15 of 17 people found the following review helpful
on 22 October 2001
The people who grinned themselves to death is another deceiving set of songs from Mr Heaton and friends. From the pacy title track to I cant put my finger on it through to the final track Build we have a set of songs that outwardly seem just an exercise in wordplay, when we examine what lies behind this exterior we find emotional depth, sincerity and truth coupled with some finely crafted tunes and melodies.
This is wonderufl stuff from the band, it is well produced, written and constructed and every track is an experience. Buy it, listen to it and then really listen to it, you wont have it off for months.
9 of 11 people found the following review helpful
on 20 March 2004
Why I love this album. Every song is a mini masterpiece from a band who were killed off just before the height of there powers.
Yes the band members that went on to greater things (messers Heaton, Hemmingway, Cook & collymore) and are still doing great things, but this album has a rawness and an urgency about it that the earlier London 0 Hull 4 lacked in certain respects and the present work is also missing. they have done a lot of growing up since this. Gone there seperate ways.
This album has a glimpse of what might have been.
A back looking crystal ball for Fat Boy Slim, The beautiful South, and the indie 80's socialist.
this is a clasic of the genre
2 of 3 people found the following review helpful
This 1987 follow-up to their pop masterpiece, 1986's debut album London 0 Hull 4, finds Paul Heaton's (and Stan Cullimore's) song-writing not quite at its peak (as on the previous record), but TPWGTTD is still a fine example of politically-inspired pop, featuring some typically incisive and witty lyrics from Heaton. There are also signs on this album of a transition to a more mellow sound, that was to characterise Heaton's next venture, The Beautiful South, as well as good (but, sadly, rather sparing) use of backing brass, including Heaton playing trombone and renowned jazzman Guy Barker on trumpet.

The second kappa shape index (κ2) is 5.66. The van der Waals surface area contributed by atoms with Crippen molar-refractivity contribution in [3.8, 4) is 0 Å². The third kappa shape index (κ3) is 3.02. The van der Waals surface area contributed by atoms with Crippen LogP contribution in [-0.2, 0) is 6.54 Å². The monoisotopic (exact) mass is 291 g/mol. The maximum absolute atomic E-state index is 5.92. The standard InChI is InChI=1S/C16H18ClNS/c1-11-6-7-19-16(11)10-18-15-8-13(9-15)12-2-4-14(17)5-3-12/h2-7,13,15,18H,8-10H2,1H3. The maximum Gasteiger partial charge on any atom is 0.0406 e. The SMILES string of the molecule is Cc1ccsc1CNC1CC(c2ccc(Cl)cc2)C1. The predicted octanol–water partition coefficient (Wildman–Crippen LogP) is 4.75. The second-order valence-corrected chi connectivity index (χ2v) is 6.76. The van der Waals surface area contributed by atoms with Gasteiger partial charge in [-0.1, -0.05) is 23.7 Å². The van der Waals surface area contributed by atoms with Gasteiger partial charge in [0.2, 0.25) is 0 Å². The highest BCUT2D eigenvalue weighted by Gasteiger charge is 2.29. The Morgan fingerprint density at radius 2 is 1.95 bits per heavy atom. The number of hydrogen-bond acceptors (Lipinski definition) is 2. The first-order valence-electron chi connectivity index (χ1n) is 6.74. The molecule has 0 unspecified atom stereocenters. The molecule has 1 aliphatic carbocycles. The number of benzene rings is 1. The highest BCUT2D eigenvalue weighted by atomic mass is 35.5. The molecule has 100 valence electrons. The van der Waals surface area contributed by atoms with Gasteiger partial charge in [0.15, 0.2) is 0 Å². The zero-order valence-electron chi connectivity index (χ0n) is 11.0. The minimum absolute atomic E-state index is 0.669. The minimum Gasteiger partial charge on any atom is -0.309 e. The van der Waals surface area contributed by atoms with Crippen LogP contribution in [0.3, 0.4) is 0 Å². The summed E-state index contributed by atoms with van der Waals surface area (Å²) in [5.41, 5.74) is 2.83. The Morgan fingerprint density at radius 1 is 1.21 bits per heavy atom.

As is to be expected, Heaton's lyrical targets are many and varied (if, I guess, relatively predictable) here taking in air-headed, trendy, (probably rich), young things (the sinuous I Can't Put My Finger On It and Heaton's hilarious Enid Blyton tribute, and one of the album's highlights, the vibrant Five Get Over Excited - both songs featuring a girl named Fifi), capitalist exploitation (another album highpoint, You Better Be doubtful), Apartheid reform in South Africa (the beautifully affecting ballad, Johannesburg), showbiz excesses (The Light Is Always Green), religion (The World's On Fire) - and then perhaps less predictably - farming (another vibrant effort, Me And The Farmer) and (what appears to be ) outdated working practices (We're Not Going Back).
However, my personal favourites here are the album's bookend songs. The (notorious) title song which opens the album really does make The Pistols' God Save The Queen looks like a walk in the park (or maybe in Buckingham Palace grounds) - OK, I am joking (slightly) but Heaton's lyrics here are (even for him) sharply vitriolic ('And even when their kids were starving, they all thought the queen was charming'). Regardless of one's political views, however, the song is a pulsating pop gem, making good use of the brass. Then, rounding off the album is one of my favourite ever Heaton tunes, the sublime ballad Build, with a vocal and melody to die for, and whose target appears to be an excessively expansive building industry (which I guess could be regarded as rather ironic given the current housing shortage).
2 of 3 people found the following review helpful
on 25 June 2009
Despite not being as instant as their catchy and fun first album, this their second album still offers a fine selection of songs that are lyrically stronger than there debut album. For example the title track is a terrific album opener that is easily comparable to The Smiths song The Queen is Dead because of its lyrical content, it it seen as an obvious attack on the Royle Family. there are many other classics on here aswell like the singles Me and The Farmer, Five get over excited and arguably there finest song Build, album tracks like Bow Down and We're not going back are also superb. The only downside to this otherwise excellent album is 3 fairly boring and uninspiring tracks e.g Pirate Aggro,Johannesburg and You better be doubtful, but despite those low points this album is a fine way to end there brief but brilliant career, esaily recommendable.
Key Tracks:People who grinned Themselves to Death,Worlds on Fire,Me and the Farmer,Bow Down,Build
Also Buy 'Talking with the Taxman about Poetry' by Billy Bragg
on 18 December 2013
Greatest group ever had these originally on cassette and nothin to play them on now I clan blast em back out on cd feel like I,m back in my youth, sounds great on cd top quality disc cover etc, the mutzs nutz
0 of 1 people found the following review helpful
on 21 September 2011
When I first heard this album in the 80's I wasn't blown away by it. In fact when the band split up and the Beautiful South was formed I refused to listen to this album for years. After the bitterness subsided more recently I bought the CD and now all I can say is wow...